I began my career with birds, as a lot of aviculturists do, with Zebra Finches. My first pair proved to be rather bad parents, however, throwing all of their young from the nest before they could fledge, but I convinced myself that breeding birds could not possibly be this hard, and so made my bird breeding career a kind of challenge to myself.
Of the 200 or so birds that I had at the height of my craze, perhaps 50 were one species or another of Lonchura (various mannikins, munias, silverbills, and related finches) the first genus group of birds that I challenged myself with. I used the money that I was able to make off of my Cockatiels, Diamond Doves, Zebra Finches, and Society Finches (all of which existed in large colonies in my aviaries) to fund the rather unprofitable business of breeding challenging and cheap birds (which Loncburas continue to be, unfortunately).
I succeeded in breeding the African Silverhill in great numbers (my first true success in bird breeding) and a few subspecies of Spice Finch, but the Tri-colored and Five-colored Nuns were stubborn to the last, giving me only infertile eggs during the five years that they spent living it up in my planted, outdoor flights.
Another challenge that I had was that of cold weather; my home is an alternative energy home that runs on hydro-power and solar-power, which works for my family's meager electrical needs, but is not enough to provide heat for three large aviaries. To solve this problem I worked only with hardy birds, such as Loncburas, or hardy strains of birds, which I procured from local breeders. I covered my aviaries with corrugated plastic during the winter to keep out all rain and drafts, which are the major killers of outdoor finches in temperate zones. The temperature rarely dips below freezing at my home, so the birds generally fared ve1y well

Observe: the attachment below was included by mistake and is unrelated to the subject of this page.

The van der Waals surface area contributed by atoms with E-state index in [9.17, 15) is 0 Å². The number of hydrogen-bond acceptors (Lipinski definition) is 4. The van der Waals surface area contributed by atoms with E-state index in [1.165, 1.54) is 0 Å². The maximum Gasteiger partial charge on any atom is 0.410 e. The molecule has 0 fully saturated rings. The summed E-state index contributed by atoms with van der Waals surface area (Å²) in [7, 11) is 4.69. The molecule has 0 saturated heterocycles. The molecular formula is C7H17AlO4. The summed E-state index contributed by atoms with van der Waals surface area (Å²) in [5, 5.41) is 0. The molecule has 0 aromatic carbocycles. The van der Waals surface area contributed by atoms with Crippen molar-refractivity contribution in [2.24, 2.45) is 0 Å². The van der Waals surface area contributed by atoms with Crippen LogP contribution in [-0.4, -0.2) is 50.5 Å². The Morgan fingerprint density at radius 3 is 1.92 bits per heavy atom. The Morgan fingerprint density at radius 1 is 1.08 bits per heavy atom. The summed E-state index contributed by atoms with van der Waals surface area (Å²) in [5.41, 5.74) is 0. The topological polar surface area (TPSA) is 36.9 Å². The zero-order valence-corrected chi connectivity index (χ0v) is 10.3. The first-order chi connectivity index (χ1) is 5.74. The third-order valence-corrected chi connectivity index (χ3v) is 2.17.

Under these conditions I was able to branch out into a group of Estrildtds that are generally thought to be strictly for a heated aviary, the Australian finches. I kept Star Finches, Diamond Sparrows, Owl Finches, and Blueheaded Parrot Finches outdoors, but only had breeding success with the former two species. I do not recommend outdoor over-wintering of Owl Finches and Star Finches, as they are not nest-roosters, and tend to get chilled too easily.
In addition to these Australian finches, I also worked extensively with Redheaded Parrot Finches and Olive Finches. Of all the birds that I raised these two species turned out to be the most profitable as well as the most hardy. Among all the wonderful and rewarding things that I experienced while breeding finches, the sight of these dutiful parents doting over a clutch of plump and healthy young remains the most memorable.
Success with these birds, as well as the Loncburas, inspired me to write three articles about the specifics of their breeding. I published two articles on Loncburas in the WPFS Bulletin, and one about Olive Finches on the NFSS web site.